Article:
Elizabeth Warren says her previous fundraising experience made her decide to 'do better'
CEDAR RAPIDS, Iowa – U.S. Sen. Elizabeth Warren says she “saw how the system worked” when she held the type of fundraiser that she now decries and decided she’s “going to do better than that” as she campaigns for president.
In her first trip to Iowa after Thursday’s Democratic presidential debate, in which Warren and South Bend, Indiana, Mayor Pete Buttigieg sparred over the issue of high-dollar fundraisers, the Massachusetts senator was forced to defend herself after an Associated Press report revealed she held an event in June 2018 that charged people to get in. The news article said Warren charged $2,700 for a photo, $1,000 for a souvenir wine bottle, and a $100 entry fee.
When asked about the article by reporters in Cedar Rapids on Saturday, Warren said she decided to forego those types of fundraisers when she chose to run for president.
“I have been here almost a year now, and I have sold no access to my time. I have made no special calls to rich people. I haven’t had a single fundraiser behind closed doors,” she said. “I want to move the system in a better direction, not in a worse direction.”
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On the debate stage Thursday, Warren criticized Buttigieg over a fundraiser that was held in a Napa Valley wine cave owned by billionaires. A bottle of wine cost $900 at the event, according to the AP report.
“Billionaires in wine caves should not pick the next president of the United States,” she said on stage. Buttigieg shot back, pointing to her past practices and the transfer of $10 million from her Senate campaign to her presidential campaign – some of which had been raised at large donor events.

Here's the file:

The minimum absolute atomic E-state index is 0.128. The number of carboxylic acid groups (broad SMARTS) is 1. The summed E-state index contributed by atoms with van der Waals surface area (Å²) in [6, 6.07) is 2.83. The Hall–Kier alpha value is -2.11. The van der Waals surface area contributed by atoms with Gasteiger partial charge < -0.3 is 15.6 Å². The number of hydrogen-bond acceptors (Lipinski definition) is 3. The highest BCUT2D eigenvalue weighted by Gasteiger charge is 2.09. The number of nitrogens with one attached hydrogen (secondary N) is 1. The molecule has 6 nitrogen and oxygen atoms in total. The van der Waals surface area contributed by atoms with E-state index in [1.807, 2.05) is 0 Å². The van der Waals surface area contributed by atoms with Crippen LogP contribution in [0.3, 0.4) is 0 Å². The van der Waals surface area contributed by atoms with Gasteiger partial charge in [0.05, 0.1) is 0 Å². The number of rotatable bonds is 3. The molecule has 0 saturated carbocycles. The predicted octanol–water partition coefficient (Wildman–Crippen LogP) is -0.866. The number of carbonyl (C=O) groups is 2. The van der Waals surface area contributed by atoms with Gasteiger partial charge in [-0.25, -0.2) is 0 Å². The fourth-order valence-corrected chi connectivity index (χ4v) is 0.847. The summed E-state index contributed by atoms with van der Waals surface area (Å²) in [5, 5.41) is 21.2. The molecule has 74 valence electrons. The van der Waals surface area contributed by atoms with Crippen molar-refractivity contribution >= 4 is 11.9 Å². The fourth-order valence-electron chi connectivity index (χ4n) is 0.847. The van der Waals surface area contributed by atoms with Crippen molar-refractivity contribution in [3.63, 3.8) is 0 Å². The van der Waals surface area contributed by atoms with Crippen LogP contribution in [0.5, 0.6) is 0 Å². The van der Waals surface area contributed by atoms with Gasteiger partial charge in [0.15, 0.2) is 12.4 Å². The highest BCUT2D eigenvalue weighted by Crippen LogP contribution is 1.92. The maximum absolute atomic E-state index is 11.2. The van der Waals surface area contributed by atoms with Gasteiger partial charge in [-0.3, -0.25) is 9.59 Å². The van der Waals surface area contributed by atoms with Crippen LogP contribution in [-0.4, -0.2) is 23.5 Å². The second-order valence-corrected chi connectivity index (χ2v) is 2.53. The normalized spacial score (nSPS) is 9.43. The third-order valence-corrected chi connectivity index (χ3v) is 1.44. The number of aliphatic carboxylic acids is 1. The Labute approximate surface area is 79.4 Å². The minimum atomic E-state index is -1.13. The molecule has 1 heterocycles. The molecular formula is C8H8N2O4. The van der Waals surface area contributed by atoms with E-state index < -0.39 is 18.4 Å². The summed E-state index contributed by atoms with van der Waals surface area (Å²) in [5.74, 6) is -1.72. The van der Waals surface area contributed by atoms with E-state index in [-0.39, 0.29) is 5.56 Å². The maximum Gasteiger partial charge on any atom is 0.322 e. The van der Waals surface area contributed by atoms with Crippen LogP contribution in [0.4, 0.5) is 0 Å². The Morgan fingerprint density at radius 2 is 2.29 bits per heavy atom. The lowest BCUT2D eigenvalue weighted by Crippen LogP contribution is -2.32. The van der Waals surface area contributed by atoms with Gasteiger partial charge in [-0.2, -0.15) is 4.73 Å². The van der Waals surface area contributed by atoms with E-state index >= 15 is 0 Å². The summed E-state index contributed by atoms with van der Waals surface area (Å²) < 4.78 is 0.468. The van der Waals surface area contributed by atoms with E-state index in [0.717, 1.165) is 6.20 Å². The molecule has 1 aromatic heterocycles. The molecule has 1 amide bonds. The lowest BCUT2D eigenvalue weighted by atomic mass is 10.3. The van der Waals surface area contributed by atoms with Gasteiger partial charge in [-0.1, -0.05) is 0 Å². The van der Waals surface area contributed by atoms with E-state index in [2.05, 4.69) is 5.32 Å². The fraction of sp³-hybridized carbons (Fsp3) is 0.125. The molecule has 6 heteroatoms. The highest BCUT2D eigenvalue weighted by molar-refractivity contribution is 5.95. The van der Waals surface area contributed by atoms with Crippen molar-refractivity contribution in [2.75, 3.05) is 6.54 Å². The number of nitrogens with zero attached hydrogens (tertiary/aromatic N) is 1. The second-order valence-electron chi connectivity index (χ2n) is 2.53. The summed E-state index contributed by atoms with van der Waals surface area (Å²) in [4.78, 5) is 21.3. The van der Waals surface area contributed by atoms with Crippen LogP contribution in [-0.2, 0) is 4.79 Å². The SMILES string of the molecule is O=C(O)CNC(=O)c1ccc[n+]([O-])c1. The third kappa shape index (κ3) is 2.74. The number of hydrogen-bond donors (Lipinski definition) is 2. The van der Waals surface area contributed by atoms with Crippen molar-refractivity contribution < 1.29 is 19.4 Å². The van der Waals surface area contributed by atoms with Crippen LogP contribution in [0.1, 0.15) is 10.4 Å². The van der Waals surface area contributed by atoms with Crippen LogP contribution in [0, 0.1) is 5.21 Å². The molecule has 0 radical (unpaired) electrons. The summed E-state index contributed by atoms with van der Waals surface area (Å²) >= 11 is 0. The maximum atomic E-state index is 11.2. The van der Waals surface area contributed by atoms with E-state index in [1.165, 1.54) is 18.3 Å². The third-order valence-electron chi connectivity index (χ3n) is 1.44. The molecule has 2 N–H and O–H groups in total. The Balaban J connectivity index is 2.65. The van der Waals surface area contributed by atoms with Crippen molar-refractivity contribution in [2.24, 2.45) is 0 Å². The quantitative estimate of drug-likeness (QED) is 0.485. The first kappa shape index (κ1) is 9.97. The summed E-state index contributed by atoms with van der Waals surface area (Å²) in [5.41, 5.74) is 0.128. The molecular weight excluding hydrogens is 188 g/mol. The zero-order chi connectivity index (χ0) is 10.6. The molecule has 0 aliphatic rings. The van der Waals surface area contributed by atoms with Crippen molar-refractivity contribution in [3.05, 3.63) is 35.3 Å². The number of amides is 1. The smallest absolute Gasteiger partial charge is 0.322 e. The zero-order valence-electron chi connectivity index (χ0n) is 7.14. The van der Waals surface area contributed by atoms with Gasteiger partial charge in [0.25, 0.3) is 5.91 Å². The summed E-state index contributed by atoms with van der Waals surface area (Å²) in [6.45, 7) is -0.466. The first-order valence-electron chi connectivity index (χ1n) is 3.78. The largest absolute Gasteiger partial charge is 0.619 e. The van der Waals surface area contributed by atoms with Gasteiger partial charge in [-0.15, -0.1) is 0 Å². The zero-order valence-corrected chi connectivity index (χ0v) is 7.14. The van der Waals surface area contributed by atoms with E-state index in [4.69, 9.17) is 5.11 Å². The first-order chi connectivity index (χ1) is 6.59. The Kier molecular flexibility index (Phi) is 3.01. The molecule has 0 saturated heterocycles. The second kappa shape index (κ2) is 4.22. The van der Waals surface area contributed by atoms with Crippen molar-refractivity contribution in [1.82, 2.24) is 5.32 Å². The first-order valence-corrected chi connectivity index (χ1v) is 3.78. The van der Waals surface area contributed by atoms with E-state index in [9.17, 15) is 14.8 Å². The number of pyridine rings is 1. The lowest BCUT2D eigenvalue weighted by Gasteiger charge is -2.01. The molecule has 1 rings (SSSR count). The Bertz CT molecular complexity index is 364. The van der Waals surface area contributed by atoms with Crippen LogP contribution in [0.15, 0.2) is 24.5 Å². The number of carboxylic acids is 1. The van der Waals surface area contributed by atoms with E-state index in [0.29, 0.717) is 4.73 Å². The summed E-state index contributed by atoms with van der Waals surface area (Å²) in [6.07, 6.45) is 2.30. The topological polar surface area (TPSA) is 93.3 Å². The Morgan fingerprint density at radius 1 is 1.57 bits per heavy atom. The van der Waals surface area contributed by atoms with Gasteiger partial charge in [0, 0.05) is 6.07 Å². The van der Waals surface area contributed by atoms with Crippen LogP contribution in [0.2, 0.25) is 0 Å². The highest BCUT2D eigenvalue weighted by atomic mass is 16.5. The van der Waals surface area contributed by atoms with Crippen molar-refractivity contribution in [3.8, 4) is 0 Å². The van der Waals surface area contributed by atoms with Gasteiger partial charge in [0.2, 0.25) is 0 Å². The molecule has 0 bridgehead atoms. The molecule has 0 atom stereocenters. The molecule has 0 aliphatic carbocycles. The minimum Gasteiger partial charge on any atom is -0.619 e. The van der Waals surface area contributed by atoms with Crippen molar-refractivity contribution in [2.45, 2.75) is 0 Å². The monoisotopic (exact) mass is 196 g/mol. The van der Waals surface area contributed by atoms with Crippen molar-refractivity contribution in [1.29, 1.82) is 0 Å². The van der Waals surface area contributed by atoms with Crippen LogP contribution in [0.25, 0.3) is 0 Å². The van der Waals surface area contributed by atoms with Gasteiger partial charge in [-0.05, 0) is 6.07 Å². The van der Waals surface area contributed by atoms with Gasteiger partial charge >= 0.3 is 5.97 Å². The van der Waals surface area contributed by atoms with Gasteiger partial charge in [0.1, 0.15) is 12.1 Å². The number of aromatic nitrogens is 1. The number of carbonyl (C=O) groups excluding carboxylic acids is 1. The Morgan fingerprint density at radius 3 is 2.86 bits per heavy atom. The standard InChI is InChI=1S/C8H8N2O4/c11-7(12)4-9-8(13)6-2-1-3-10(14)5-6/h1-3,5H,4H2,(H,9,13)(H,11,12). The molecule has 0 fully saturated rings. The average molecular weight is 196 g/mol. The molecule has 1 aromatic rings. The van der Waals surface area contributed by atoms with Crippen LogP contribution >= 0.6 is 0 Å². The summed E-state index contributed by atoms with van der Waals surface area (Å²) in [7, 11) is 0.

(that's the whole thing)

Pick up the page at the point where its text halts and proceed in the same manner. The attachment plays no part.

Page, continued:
“This is the problem with issuing purity tests you cannot yourself pass,” the mayor said. He argued that Democrats cannot afford to turn any donors or supporters away if they are going to get the resources necessary to defeat President Donald Trump.
Warren has since sworn off high-dollar fundraisers and has pledged not to take money from big donors. She and U.S. Sen. Bernie Sanders say big money is what’s corrupting politics.
“You know, I don’t think the American people are looking for purity,” Warren said in Cedar Rapids, when asked if she regrets holding the fundraiser. “I think they’re looking for someone who is trying – trying to make the system better. And that’s what I’m doing.”
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This article originally appeared on Des Moines Register: Warren responds to criticism over 2018 fundraiser